However, tucked away somewhere in the back rooms, each had a department called Continuity Acceptance. CA's job was
to prevent any incipient blush among the tender listeners. They were most diligent in their efforts to maintain moral
rectitude, finding threatening words or phrases in lines that the average civilian wouldn't. A woman might be expecting but
she couldn't be "pregnant."The nit-picking was sometimes amusing but mostly ridiculous. In hindsight, most of the
"objectionable" material was so inoffensive that one might wonder what all the fuss was about. Cuts from Continuity
Acceptance were a natural target for comedy writers. Historically, jokes have tended toward the ribald, at least from the
times of the ancient Greeks, and the trend continues. One technique that was frequently employed to protect a line or
phrase was to precede it with a joke that was so blatant the writer knew it would be cut. In the haste to cut the offender, the
next line would be overlooked. It didn''t always work but it was successful often enough to give it a try.
There was another form of censorship exercised by the advertising agencies. The aim was to protect their shows from
possible publicity for a competitor. This applied all types of programs For example, on a show advertising Chesterfield
cigarettes a man might be "fortunate" but not "lucky". If a show sponsor happened to be selling shaving cream, a character
could not use an electric shaver. It is difficult now to place one's self in the social attitudes of half a century ago. If the
protectors of audience sensibilities then were suddenly exposed to some of today's television programs, the result would be
I don't know to what extent-if any- writers were typecast. I always looked forward to shows written by Dave Friedkin and
Morton Fine because I knew the dialogue would be bright and colorful. Frank Burt and Robert Libbott were great story
tellers. Milton Geiger's scripts were always soundly structured. Gil Doud was great for hip dialogue. I am not a criticfor
which I am duly grateful. These impressions are from the perspective of one who is given some words and told to translate
them into people. Only once was I on the other side of the page.
Vic Perrin and I wrote two scripts for Gunsmoke. It was rather late in the series run and a lot of plot ideas had been used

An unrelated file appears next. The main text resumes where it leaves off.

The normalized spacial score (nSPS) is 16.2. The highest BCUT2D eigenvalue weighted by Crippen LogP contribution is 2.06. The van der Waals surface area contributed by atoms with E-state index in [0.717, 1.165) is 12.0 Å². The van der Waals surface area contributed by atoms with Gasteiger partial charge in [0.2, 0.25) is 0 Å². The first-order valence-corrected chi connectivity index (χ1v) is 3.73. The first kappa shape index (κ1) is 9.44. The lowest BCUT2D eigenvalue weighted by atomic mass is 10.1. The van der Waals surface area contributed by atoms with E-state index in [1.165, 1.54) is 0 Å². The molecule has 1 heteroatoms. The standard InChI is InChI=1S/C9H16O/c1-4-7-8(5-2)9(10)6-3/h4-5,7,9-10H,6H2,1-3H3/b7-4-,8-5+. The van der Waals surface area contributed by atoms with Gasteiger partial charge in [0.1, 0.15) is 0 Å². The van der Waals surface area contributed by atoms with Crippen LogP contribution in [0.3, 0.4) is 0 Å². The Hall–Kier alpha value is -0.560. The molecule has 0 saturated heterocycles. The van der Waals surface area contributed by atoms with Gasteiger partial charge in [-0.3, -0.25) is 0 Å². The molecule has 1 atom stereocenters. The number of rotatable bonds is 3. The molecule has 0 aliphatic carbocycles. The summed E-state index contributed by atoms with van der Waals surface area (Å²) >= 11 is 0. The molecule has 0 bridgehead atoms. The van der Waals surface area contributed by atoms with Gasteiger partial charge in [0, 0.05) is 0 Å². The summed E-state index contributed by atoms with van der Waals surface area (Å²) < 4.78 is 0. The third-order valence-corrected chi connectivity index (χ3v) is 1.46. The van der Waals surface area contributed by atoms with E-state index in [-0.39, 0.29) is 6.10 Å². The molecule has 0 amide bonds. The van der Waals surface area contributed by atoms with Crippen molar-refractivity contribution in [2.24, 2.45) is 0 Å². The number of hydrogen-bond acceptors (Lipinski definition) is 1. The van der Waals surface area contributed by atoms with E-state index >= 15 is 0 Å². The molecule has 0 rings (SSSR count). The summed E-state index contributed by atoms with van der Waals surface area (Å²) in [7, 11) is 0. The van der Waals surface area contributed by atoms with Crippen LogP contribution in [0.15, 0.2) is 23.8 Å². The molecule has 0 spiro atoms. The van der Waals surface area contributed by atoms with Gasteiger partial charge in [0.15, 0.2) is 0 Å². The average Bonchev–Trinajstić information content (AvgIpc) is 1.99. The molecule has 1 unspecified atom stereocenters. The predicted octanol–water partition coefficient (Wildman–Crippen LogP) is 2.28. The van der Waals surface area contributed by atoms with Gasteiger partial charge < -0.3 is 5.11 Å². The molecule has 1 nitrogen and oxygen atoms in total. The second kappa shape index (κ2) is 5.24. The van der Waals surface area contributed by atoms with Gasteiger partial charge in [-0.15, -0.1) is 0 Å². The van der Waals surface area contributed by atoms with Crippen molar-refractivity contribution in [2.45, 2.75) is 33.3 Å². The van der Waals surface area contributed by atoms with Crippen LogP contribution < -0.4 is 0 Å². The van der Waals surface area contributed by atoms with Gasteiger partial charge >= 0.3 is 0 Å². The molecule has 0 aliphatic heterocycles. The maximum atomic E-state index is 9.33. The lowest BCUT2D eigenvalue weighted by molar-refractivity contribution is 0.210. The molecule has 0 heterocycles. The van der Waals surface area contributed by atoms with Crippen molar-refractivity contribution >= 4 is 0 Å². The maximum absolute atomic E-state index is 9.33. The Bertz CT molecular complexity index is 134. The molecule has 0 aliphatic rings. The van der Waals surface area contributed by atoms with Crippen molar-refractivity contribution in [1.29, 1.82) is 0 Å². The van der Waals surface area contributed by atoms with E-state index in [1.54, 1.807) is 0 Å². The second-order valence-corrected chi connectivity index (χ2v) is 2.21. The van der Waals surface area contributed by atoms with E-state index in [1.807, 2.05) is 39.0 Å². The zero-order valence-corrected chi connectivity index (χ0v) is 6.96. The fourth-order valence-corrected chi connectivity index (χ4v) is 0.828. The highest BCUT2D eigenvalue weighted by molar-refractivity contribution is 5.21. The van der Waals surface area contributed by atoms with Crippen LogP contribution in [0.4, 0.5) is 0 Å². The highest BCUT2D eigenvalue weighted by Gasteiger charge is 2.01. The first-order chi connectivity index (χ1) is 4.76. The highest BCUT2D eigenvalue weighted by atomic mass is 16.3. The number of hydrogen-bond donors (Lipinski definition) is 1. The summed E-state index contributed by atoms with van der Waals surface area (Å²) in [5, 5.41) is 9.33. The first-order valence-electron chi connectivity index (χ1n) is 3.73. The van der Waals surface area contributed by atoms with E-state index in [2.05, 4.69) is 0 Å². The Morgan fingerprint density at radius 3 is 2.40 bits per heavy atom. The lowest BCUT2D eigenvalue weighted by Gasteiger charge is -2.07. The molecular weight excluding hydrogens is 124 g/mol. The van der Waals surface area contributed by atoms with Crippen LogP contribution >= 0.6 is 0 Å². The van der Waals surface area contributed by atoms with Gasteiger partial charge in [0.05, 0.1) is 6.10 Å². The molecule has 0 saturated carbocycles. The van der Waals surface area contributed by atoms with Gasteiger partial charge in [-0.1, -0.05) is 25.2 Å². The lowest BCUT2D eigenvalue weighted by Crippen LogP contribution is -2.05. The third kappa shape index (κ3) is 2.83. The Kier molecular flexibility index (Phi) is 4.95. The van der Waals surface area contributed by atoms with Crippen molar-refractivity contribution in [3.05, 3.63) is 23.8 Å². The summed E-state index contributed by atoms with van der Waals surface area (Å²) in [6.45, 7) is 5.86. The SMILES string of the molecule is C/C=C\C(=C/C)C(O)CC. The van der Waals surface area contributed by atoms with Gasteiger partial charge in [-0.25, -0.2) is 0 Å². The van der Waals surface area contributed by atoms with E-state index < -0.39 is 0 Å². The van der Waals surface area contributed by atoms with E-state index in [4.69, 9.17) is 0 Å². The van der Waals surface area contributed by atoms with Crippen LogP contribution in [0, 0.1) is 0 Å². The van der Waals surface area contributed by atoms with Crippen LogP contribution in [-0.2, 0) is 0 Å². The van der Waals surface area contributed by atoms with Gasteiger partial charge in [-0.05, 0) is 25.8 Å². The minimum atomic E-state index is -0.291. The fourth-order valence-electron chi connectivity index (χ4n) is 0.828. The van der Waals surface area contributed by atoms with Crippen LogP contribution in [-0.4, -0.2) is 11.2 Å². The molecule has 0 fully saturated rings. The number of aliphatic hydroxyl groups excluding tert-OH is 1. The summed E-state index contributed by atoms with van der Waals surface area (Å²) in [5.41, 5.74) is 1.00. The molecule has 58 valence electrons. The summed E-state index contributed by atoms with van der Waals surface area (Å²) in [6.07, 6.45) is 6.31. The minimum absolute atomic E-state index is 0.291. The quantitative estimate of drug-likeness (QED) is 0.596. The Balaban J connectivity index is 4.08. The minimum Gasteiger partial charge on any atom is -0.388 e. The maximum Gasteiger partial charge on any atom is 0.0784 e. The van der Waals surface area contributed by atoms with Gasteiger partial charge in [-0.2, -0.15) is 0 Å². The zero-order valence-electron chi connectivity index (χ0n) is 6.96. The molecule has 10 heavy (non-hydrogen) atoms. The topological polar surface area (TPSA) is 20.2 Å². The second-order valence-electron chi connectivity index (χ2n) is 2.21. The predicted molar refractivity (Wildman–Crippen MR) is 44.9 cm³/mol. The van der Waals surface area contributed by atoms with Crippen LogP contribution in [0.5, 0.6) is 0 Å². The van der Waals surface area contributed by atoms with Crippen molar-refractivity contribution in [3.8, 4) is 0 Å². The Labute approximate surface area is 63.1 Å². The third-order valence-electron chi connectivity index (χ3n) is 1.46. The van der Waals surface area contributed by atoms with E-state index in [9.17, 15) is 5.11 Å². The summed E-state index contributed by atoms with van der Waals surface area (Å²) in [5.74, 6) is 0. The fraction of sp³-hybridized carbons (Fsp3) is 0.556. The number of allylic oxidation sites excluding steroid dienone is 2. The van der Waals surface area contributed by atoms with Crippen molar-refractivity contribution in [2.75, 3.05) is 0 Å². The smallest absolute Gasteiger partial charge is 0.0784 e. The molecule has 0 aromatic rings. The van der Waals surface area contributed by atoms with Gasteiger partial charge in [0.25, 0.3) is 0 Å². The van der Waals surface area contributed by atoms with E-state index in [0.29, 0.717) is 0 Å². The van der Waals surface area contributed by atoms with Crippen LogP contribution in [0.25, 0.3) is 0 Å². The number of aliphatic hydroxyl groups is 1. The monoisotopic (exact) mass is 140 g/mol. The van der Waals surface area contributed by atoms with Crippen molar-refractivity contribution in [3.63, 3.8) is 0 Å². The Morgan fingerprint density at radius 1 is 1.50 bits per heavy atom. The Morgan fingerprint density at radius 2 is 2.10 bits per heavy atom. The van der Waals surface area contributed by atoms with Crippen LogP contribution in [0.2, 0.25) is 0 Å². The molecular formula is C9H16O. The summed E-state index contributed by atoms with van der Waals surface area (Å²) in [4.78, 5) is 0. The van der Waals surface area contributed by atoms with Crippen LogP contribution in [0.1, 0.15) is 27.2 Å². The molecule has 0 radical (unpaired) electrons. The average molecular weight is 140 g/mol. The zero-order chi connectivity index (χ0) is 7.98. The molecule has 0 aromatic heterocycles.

up. We submitted story lines to Norm Macdonnell and they were accepted. We worked the plot lines together and then he
wrote dialogue for one, I the other. Then we exchanged scripts for each to correct. I can't remember how Vic and I became
friends. He was an announcer at ABC before he started acting. Our voices were frequently confused although I never
thought we sounded alike. When we worked the same shows he always maintained that the guy who read first got to
choose the voice range, high or low, in which to play his character. Over the years we became more personally involved.
One of his weddingshe was married three timeswas held in the living room of our house.
Vic was not adept at finding names for his characters. When we were laying out plots he called everybody in the story
"Winthrop". Many years later, 1989, we had moved to Oregon and I hadn't seen Vic for a long time. In June, my wife was
recovering from hip surgery in a hospital in Santa Barbara. I left her to go to Los Angeles to record introductions for a new
Sherlock Holmes collection and returned early evening. When I arrived at the hospital I was told to call Vic Perrin at once,
it was very important. It was about 9 o'clock when I got to a phone. Vic's wife answered. She brought the phone to Vic.
He said, "Hi, Winthrop! I wanted to say goodbye." His voice was slurred and his speech slow but he managed to tell me
that he and Rita had finally managed to take a cruise in Europe and he had a wonderful time. And then he said, "I can't
talk any more. I'm awfully tired..." He went into a coma that Saturday night. On Tuesday he was gone.
Harry Bartell maintains that his major accomplishment as a professional actor for forty years was to survive with his mind, morale and marriage intact.
Born in 1913 in New Orleans, he grew up in Houston and graduated Phi Beta Kappa from Rice University in 1933. After a stint at Harvard Business School and a couple of years forced labor in a department store he moved to Hollywood and stayed there for the next fifty-one years. Three seasons at the Pasadena Playhouse led to work in 185 radio series and 77 TV series plus a dozen or so properly forgettable motion pictures. He passed away on February 26, 2004.
These columns were originally written for the Internet Old-Time Radio Digest.